Thursday, February 17, 2011

Ruminating on Pujols' contract, Ralph Wilson's QB desires and Boeheim's eruption

I remember asking Mickey Mantle about 20 years ago how much he’d be worth if he were in his baseball playing prime then, instead of the 1950s and ‘60s. And he joked that he would walk into George Steinbrenner’s office, shake the Yankee owner’s hand and say, ‘Hi partner.’

Well, it appears that Albert Pujols’ agent has proposed the same thing with the owners of the St. Louis Cardinals. Only, he isn’t joking.

Among the crazy things to come out of their stalled contract negotiations is word that Pujols has talked about part ownership in the ballclub. As the only player in baseball history to have started his career averaging 30 homers and 100 RBI a season 10 years in a row, Albert clearly is deserving of a big contract. And I thought the Cardinals were more than fair in offering a reported $200 mil over 8 years. But Pujols wants more money and more years on the deal, so I don’t blame the Cardinals for saying they’ve gone as far as they can go.

Sadly, this probably isn’t going to end well. If he does leave the best baseball town in America for the riches of the Yankees or Red Sox it will be yet another blow for the sport.
Sorry Bills fans, but Ralph Wilson is sticking to his guns about it taking several more years to turn around the mess that is your franchise.

"I've made a lot of mistakes with my team in the last 10 years,'' the Bills owner admitted to AOL Fanhouse columnist Thomas George in a recent interview."I think I'm rectifying that. We'll see. We almost won some games last year against teams that were certainly more talented than us. Buddy (Nix), the scouts, the coaches, they are working. I know it's not going to be an instant turnaround. I think it will take two or three years to have a playoff team -- and that's if we get a quarterback.''

That’s not exactly a ringing endorsement for current QB Ryan Fitzpatrick and it further fuels speculation the Bills might select Auburn quarterback Cam Newton with the draft's No. 3 pick:

"Well, he's very athletic,’’ Wilson said of Newton. “But it's the intangibles. We've had a number of quarterbacks that could throw the ball 100 yards and right into your stomach. But then they got into games and threw it 100 yards into the other team's stomach. There's time. We'll learn more about him.''

Hmmm. Ralph couldn’t have been talking about Rob Johnson, J.P. Losman and Trent Edwards could he?
I’m OK with the Bills drafting a QB at No. 3. But, whether it’s Newton or Blaine Gabbert or Joe Schmoe from Kokomo, they better be right or it will be longer than two or three years before they become a playoff team again. And GM Buddy Nix had better hit home runs with his other picks, too, because there are so many holes to plug on this team, particularly on defense.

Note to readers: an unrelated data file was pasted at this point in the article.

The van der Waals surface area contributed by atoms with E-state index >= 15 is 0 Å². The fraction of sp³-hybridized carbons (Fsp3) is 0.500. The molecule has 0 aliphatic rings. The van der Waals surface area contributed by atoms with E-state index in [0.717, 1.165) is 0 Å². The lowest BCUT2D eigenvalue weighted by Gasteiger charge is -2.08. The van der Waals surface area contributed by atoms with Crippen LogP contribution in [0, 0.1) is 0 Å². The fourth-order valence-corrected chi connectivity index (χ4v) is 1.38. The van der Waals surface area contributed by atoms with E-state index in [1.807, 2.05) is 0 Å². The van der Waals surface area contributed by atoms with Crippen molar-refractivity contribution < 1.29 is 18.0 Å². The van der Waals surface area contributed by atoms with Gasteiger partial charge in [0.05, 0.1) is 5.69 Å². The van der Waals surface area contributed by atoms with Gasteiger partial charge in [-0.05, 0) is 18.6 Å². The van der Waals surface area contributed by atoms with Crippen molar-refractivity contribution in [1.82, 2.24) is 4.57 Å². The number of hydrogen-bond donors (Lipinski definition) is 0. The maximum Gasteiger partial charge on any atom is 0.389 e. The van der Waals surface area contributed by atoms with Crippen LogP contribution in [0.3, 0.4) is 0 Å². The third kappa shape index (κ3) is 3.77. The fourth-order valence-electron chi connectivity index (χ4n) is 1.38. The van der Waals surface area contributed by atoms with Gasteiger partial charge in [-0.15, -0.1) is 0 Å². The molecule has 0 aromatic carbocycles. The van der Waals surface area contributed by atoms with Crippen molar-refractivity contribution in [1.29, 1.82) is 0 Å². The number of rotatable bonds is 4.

Here’s a sports inflation note to chew on: Nolan Ryan became baseball’s first million-dollar-a-year player in 1979 with the Texas Rangers and Albert Belle became the first $10-million-a-season player with the Chicago White Sox in 1996.
As far as press conference meltdowns go, Jim Boeheim’s class-less public excoriation of two respected Syracuse Post-Standard reporters the other day ranks among his most volcanic.

But two more volatile ones come immediately to mind. There was the time at the Big East Conference tourney a few years ago when he dropped enough F-bombs to make even Tommy Lasorda blush while defending Gerry McNamara. And there was the Big East presser years earlier when he smashed a chair after losing a game against Georgetown in which he felt his team got hosed by the officials.

I guess if you are looking for something positive about this latest outburst, perhaps it showed that Jim’s still very passionate about coaching after 35 years on the job.
Couldn’t help but notice that while Pujols was jeopardizing his standing as the face of the Cardinals franchise, the most beloved Cardinal of them all – Stan “The Man” Musial – was being feted by the President of the United States.
You can forget about Donald Trump coming to the rescue of the Bernie Madof-ravaged Mets unless The Donald wants to sell all of his casinos. It would have been interesting, though, if he did gain ownership. Imagine the ego wars between him and the Steinbrenner boys as they jockeyed for the attention of the Big Apple tabloids.
Hard to believe that after all the hype showered upon Joba Chamberlain when he arrived in New York a few years ago that he soon could be pitching for Scranton/Wilkes-Barre in the International League or in a mop-up role for another big-league team this summer.

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